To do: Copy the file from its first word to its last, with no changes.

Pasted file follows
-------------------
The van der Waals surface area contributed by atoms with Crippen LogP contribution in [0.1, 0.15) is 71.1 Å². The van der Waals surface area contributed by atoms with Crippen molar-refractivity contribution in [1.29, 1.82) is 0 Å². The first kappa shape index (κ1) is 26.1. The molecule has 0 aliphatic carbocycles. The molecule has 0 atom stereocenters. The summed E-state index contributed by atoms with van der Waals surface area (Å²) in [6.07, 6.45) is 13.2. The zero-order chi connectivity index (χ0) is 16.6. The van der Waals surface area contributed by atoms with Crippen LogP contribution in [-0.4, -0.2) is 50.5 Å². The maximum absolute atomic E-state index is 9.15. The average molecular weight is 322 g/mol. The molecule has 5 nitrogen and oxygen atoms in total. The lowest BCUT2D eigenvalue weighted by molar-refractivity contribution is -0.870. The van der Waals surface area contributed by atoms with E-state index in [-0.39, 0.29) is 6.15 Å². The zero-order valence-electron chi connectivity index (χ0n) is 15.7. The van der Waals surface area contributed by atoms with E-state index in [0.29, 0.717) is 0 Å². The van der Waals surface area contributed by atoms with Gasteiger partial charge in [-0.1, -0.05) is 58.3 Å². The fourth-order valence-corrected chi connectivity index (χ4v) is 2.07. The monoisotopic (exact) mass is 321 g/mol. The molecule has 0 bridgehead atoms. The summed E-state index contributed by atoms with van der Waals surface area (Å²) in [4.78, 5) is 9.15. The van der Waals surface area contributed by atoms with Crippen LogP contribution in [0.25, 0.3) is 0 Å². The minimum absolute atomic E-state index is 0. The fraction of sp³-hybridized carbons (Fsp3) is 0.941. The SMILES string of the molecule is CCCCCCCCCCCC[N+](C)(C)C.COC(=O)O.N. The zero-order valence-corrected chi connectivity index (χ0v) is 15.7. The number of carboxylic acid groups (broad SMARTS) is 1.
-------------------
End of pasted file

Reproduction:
The van der Waals surface area contributed by atoms with Crippen LogP contribution in [0.1, 0.15) is 71.1 Å². The van der Waals surface area contributed by atoms with Crippen molar-refractivity contribution in [1.29, 1.82) is 0 Å². The first kappa shape index (κ1) is 26.1. The molecule has 0 aliphatic carbocycles. The molecule has 0 atom stereocenters. The summed E-state index contributed by atoms with van der Waals surface area (Å²) in [6.07, 6.45) is 13.2. The zero-order chi connectivity index (χ0) is 16.6. The van der Waals surface area contributed by atoms with Crippen LogP contribution in [-0.4, -0.2) is 50.5 Å². The maximum absolute atomic E-state index is 9.15. The average molecular weight is 322 g/mol. The molecule has 5 nitrogen and oxygen atoms in total. The lowest BCUT2D eigenvalue weighted by molar-refractivity contribution is -0.870. The van der Waals surface area contributed by atoms with E-state index in [-0.39, 0.29) is 6.15 Å². The zero-order valence-electron chi connectivity index (χ0n) is 15.7. The van der Waals surface area contributed by atoms with E-state index in [0.29, 0.717) is 0 Å². The van der Waals surface area contributed by atoms with Gasteiger partial charge in [-0.1, -0.05) is 58.3 Å². The fourth-order valence-corrected chi connectivity index (χ4v) is 2.07. The monoisotopic (exact) mass is 321 g/mol. The molecule has 0 bridgehead atoms. The summed E-state index contributed by atoms with van der Waals surface area (Å²) in [4.78, 5) is 9.15. The van der Waals surface area contributed by atoms with Crippen LogP contribution in [0.25, 0.3) is 0 Å². The minimum absolute atomic E-state index is 0. The fraction of sp³-hybridized carbons (Fsp3) is 0.941. The SMILES string of the molecule is CCCCCCCCCCCC[N+](C)(C)C.COC(=O)O.N. The zero-order valence-corrected chi connectivity index (χ0v) is 15.7. The number of carboxylic acid groups (broad SMARTS) is 1.